For weeks I have tried my best to avoid commenting on the topic of the Stephen Strasburg innings shut down, as I am quite sure I have never seen a more hotly debated baseball topic amongst those that have little to no vested interest in the decision, not to mention on a subject that was decided upon months ago, prior to the Nationals 2012 breakout season. In general, I think the majority of the Nationals fan base has come to accept that Strasburg will not be pitching in the playoffs, assuming the club reaches the postseason for the first time since arriving in Washington eight years ago. In fact, the NatsGM fan poll last month asking “If the decision were up to you, would you shut down Stephen Strasburg” resulted in 77% voting in favor of ending his season early. However, when popular stand-up comedian and Washington Nationals fan John Conroy emailed me asking what the Nationals should do, I quickly got to writing.
What do we know as facts? We know that when he was drafted in 2009, the Nationals signed Stephen Strasburg to a major league record $15.1 million dollar contract which included a $7.5 million dollar signing bonus, quite an investment especially for a pitcher. We know that Stephen Strasburg injured his pitching elbow in August 2010 while pitching in Philadelphia, forcing him to undergo Tommy John surgery, and kept him out the majority of the 2011 season. We know that Jordan Zimmermann suffered the same injury almost one year to the day prior to Strasburg, and after the Nationals monitored and limited his innings to 161 in 2011, he is now a candidate for the National League Cy Young Award, leading the Nationals to want Strasburg to mimic the same rehabilitation schedule Zimmermann previously followed. Finally, we know that injuries to pitchers has reached an epidemic level in major league baseball, with many theories as to why, yet there is little knowledge as to how to prevent them.
Now the problem… what do we not know? If the Nationals shut Strasburg down in a few weeks, will that keep him healthy for the duration of his career, or even for just a few seasons? On the other hand, if the Nationals continue to pitch him until the final day of the season, whenever that might be, will the extra stress of the increased workload hinder the length of his career? The Nationals made a considerable investment when they signed Stephen Strasburg, and they should do everything within their power to protect him from further injury in future seasons. There is little to nothing more valuable than a true #1 starter in baseball, and the opportunity to have someone with his ability and talents front the rotation for the majority of the decade makes the Nationals a fearsome organization.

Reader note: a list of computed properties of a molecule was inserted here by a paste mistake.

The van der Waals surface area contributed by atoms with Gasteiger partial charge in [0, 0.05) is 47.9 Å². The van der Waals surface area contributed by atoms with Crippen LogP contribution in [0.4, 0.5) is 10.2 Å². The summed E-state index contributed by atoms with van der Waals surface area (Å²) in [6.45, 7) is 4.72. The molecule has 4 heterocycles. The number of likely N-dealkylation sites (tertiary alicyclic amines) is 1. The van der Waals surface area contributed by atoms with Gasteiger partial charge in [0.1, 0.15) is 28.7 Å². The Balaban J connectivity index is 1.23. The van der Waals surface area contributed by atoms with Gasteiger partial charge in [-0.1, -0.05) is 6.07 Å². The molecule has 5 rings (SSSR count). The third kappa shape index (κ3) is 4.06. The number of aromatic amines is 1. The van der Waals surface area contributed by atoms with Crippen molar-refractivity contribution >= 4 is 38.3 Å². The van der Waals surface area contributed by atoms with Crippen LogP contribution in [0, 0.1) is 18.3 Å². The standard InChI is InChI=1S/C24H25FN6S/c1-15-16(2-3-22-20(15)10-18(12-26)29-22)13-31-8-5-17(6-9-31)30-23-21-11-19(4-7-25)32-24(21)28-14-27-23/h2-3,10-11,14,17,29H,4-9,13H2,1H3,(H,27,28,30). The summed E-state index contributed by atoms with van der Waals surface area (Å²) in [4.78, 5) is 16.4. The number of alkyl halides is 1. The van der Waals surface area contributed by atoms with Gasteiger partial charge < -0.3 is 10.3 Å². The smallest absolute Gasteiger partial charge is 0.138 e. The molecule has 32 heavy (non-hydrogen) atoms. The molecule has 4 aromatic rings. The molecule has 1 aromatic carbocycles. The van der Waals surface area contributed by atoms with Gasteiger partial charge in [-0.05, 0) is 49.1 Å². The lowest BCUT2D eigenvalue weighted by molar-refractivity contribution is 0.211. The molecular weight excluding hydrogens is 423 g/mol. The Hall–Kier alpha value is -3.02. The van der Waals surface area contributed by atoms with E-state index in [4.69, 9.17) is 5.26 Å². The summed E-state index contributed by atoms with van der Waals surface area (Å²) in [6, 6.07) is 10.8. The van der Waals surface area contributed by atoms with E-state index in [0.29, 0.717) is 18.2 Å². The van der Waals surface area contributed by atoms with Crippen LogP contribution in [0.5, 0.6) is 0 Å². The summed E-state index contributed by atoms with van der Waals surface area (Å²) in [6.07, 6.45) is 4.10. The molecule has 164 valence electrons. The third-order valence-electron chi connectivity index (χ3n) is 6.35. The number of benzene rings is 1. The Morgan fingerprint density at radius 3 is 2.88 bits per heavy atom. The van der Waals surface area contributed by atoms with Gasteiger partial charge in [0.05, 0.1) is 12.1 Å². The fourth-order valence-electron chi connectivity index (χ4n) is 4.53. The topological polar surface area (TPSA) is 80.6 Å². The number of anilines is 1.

What else don’t we know? Assuming the Nationals make the postseason, will the absence of Strasburg hinder the team winning a World Series? Look at this problem through the lens of the Texas Rangers – they have made the World Series two years in a row and see themselves as a legitimate contender again this season, do you think Texas GM Jon Daniels and the Ranger clubhouse would not sacrifice almost anything or anyone to win a championship: I certainly believe they would. Then again, who is to say that the Nationals are not “good enough” to overcome his absence and win a championship? Obviously Stephen Strasburg makes the Nationals a better team, but Edwin Jackson and Ross Detwiler are more than capable of replacing him in the rotation and leading the team to a playoff victory. None of us, including the only person making the decision GM Mike Rizzo, will know the answer to any of these questions prior to the shut down.
This topic has been discussed and over-analyzed in recent weeks, and I feel the only point that has yet to be made is this: Since this decision was made by Mike Rizzo last winter, no variable involved in the decision has changed except that the team has exceeded expectations thus far in 2012. While many of us would be tempted to let this sway our decision, this likely was never a variable in Mr. Rizzo’s decision, and therefore, is the reason he will stay the course. As Rizzo pointed out a few weeks ago, this choice is his and only his, and at this point, he knows and has accepted that this decision will be the defining moment in his career as a general manager. He will receive criticism from the media, a few veteran players, and from the vocal minority of Nationals fans, but his track record since taking over should earn him the benefit of the doubt that this decision is correct.
As a baseball guy and someone with GM in the title of his website, I completely sympathize and appreciate the unpopular stance GM Mike Rizzo is taking with Strasburg, foregoing potentially short-term gains in an effort to protect Stephen’s future health and prioritizing the Nationals long-term success. After studying Strasburg’s last 4 starts rather closely, his fastball velocity has decreased from 95-97mph earlier this season and settled in closer to 93-95mph, and his fastball command and control has been inconsistent as well, early signs that his workload is beginning to take its toll. Considering the higher injury risk and shorter career duration for pitchers that throw with well above-average velocity, and the indisputable fact that Strasburg makes the Nationals better in the short-term, these reasons naturally tempt me to change my mind. That said, the only known fact is that every doctor with knowledge of this surgery says one should limit the workload of a pitcher in his first healthy season returning from Tommy John surgery, and bearing in mind every other factor and consideration is an unknown and in the hands of the baseball gods, I fully support the organization’s decision to shut down Strasburg at the appropriate time next month and hope the rest of the fan base does as well.
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